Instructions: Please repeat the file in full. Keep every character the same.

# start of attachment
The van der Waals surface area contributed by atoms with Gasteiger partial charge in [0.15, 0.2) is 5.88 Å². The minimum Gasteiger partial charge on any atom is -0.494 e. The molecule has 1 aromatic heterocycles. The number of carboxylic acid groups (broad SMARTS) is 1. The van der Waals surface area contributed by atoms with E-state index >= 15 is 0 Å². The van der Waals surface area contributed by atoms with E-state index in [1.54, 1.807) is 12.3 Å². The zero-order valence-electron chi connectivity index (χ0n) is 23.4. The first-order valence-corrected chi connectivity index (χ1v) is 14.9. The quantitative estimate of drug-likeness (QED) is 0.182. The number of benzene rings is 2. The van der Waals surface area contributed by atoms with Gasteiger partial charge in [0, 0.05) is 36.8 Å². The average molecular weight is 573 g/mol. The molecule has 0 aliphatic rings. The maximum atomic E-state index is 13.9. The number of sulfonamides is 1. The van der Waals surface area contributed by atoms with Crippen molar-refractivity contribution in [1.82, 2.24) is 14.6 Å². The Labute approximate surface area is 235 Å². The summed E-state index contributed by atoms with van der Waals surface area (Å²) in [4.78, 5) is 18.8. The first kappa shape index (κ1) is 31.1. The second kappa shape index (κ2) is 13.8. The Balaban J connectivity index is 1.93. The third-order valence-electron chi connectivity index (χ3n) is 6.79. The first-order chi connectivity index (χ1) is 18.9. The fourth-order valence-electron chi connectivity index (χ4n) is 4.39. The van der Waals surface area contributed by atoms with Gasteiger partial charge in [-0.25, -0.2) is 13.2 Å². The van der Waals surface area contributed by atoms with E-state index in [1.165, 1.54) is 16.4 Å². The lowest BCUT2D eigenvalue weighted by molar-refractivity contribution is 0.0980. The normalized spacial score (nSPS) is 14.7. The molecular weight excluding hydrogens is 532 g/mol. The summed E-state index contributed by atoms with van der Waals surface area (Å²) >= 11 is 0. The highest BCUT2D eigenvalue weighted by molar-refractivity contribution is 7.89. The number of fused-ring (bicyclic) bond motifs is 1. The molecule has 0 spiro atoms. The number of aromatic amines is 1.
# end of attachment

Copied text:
The van der Waals surface area contributed by atoms with Gasteiger partial charge in [0.15, 0.2) is 5.88 Å². The minimum Gasteiger partial charge on any atom is -0.494 e. The molecule has 1 aromatic heterocycles. The number of carboxylic acid groups (broad SMARTS) is 1. The van der Waals surface area contributed by atoms with E-state index >= 15 is 0 Å². The van der Waals surface area contributed by atoms with E-state index in [1.54, 1.807) is 12.3 Å². The zero-order valence-electron chi connectivity index (χ0n) is 23.4. The first-order valence-corrected chi connectivity index (χ1v) is 14.9. The quantitative estimate of drug-likeness (QED) is 0.182. The number of benzene rings is 2. The van der Waals surface area contributed by atoms with Gasteiger partial charge in [0, 0.05) is 36.8 Å². The average molecular weight is 573 g/mol. The molecule has 0 aliphatic rings. The maximum atomic E-state index is 13.9. The number of sulfonamides is 1. The van der Waals surface area contributed by atoms with Crippen molar-refractivity contribution in [1.82, 2.24) is 14.6 Å². The Labute approximate surface area is 235 Å². The summed E-state index contributed by atoms with van der Waals surface area (Å²) in [4.78, 5) is 18.8. The first kappa shape index (κ1) is 31.1. The second kappa shape index (κ2) is 13.8. The Balaban J connectivity index is 1.93. The third-order valence-electron chi connectivity index (χ3n) is 6.79. The first-order chi connectivity index (χ1) is 18.9. The fourth-order valence-electron chi connectivity index (χ4n) is 4.39. The van der Waals surface area contributed by atoms with Gasteiger partial charge in [-0.25, -0.2) is 13.2 Å². The van der Waals surface area contributed by atoms with E-state index in [1.165, 1.54) is 16.4 Å². The lowest BCUT2D eigenvalue weighted by molar-refractivity contribution is 0.0980. The normalized spacial score (nSPS) is 14.7. The molecular weight excluding hydrogens is 532 g/mol. The summed E-state index contributed by atoms with van der Waals surface area (Å²) >= 11 is 0. The highest BCUT2D eigenvalue weighted by molar-refractivity contribution is 7.89. The number of fused-ring (bicyclic) bond motifs is 1. The molecule has 0 spiro atoms. The number of aromatic amines is 1.